Am I just going to waltz back on here with a new recipe and not even bother checking this weird new WordPress format on how to start blog posts?
Yes, yes I am.
Pastelillos are what most Latinos call “Empanadas”. However, I am from Aguadilla, Puerto Rico where we call these “Pastelillos”. I get that a lot of people have a lot of feelings about what you call these but regionalisms happen, so how about we chill and read this recipe I’ve figured out through my mother’s ambiguous measuring methods and instructions? Cool. 🙂
What you’ll need:
2 Cups of All Purpose flour
1/4 C of Vegetable oil (dry measuring cups not fl)
8 oz of VERY SALTED WATER
2 (TBS) Salt for the Water but I legit did not measure this you wanted salted enough that it tastes of the sea because we’re tropical here.
*To make them especially Aguadilla-like in color, warm up the vegetable oil with some sprinkles of SAZÓN and stir until you see it turn a darker golden/orange color. Remove from heat and use a cheesecloth to strain the sazón bits. Wait for the oil to cool before adding it to your flour volcano*
On a clean surface area, add your two cups of all-purpose flour but think about MOUNTAINS and make a little dome right in the center or your mountain while thinking about VOLCANOES.
What do volcanoes do? They erupt but this isn’t science class this is masa class. Take your vegetable oil and while thinking/looking at your flour volcano, add that lava BUT not all at once, you’ll want to pour it about 3 (separate) times while folding the dough into itself.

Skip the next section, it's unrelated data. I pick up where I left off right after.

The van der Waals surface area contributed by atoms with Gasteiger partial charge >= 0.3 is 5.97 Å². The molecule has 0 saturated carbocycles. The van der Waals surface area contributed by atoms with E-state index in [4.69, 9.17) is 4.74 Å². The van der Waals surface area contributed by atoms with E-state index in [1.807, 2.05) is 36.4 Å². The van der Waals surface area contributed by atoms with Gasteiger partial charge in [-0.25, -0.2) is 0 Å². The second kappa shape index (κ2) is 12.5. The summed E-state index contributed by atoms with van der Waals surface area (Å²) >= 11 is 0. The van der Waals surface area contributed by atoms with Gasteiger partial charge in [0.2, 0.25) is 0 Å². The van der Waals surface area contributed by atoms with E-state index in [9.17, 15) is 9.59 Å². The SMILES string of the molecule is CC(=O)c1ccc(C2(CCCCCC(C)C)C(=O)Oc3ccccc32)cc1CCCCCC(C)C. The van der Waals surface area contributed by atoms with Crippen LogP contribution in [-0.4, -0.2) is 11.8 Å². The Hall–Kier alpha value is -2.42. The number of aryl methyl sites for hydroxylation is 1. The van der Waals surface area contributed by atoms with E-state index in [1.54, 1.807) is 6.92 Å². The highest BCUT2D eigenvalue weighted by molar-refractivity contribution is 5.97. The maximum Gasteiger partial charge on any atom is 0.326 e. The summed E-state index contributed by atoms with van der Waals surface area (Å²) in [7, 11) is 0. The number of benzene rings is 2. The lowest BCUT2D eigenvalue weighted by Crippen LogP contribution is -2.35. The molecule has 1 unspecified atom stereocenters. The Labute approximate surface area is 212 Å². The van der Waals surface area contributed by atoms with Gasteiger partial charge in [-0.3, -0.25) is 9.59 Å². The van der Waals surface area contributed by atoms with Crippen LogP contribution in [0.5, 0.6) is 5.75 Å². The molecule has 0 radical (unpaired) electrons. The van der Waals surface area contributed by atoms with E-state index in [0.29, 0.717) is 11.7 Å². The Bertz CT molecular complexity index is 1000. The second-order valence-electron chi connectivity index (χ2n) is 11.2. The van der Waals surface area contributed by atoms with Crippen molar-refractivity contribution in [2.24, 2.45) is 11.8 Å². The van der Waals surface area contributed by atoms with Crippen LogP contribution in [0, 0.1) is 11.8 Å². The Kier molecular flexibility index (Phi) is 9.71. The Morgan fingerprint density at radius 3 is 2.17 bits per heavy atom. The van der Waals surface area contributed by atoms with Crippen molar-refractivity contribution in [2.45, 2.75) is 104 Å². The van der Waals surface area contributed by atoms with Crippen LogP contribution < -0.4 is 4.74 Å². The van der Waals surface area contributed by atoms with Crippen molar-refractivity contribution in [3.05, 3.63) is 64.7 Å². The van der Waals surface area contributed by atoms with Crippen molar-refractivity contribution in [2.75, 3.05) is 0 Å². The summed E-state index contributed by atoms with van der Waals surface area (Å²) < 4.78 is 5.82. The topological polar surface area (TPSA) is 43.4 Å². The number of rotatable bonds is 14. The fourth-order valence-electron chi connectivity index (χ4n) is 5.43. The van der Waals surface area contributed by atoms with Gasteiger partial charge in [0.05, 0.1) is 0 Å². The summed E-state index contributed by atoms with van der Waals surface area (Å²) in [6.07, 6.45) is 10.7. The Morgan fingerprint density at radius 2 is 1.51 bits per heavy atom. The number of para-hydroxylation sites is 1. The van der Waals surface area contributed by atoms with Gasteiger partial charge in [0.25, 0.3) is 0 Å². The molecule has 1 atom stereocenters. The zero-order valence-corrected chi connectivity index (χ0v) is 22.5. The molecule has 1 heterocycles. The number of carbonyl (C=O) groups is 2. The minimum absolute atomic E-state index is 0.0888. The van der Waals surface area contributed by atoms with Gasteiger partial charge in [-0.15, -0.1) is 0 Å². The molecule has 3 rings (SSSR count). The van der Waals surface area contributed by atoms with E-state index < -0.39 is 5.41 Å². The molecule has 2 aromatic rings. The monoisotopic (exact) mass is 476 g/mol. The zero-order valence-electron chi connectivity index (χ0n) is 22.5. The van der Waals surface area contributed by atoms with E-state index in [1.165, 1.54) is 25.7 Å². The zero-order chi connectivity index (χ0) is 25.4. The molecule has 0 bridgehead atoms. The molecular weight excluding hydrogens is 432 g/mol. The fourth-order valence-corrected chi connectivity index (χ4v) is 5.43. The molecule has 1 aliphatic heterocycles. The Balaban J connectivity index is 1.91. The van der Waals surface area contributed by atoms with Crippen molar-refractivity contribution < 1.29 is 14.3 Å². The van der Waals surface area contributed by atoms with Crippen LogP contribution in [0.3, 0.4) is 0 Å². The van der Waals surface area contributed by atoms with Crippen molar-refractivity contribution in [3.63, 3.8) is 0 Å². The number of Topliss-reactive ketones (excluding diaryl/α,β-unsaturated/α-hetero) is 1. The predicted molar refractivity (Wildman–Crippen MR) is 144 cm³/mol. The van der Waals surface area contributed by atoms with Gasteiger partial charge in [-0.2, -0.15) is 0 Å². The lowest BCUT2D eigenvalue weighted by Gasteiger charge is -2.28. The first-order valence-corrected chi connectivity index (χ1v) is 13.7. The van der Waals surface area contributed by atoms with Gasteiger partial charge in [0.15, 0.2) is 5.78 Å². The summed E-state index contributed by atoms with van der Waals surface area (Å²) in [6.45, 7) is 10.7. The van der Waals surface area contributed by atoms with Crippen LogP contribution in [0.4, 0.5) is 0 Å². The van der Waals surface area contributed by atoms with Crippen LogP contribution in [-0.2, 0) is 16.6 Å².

Once you’re done with the oil, you’ll want to start pouring the water into the dough and folding it in like you were doing in the oil part. You will NOT use the entire 8 oz. It’s just easier to measure it out this way. I asked my mother why I had to use an entire 8oz and she just said it was better safe than to be sorry. IF YOU HAVE ANY QUALMS TAKE THEM UP WITH HER 🙂
You’ll probably end up using about 2-3 oz.
You will want to fold and roll up your dough until it takes the shape of a “SMALL BOTTOM” (or butt, if you will). Yes, it will resemble a small bottom. I saw my mother make it and then I’ve made variations of this recipe and EACH TIME THERE IS A BOTTOM. Once you’ve reached the “bottom” phase you’ll want to start rolling it into the “Worm” phase.
Once you’ve reached the worm phase you’ll want to roll the dough into this little rolly guy down bellow. The masa is going to nap (covered) for 30 minutes to 1 hour. I do not make these ahead of time. I wouldn’t freeze masa. It’s easier to make it and use it right away. Just make it. This recipe is good for immediate use. I’ve kept it in the fridge for up to 3 hours.
Use a nice sharp knife to cut your masa. Never pull on your masa. Be nice to your masa. Now fill your masa with your favorite fillings, fry that boy, and enjoy.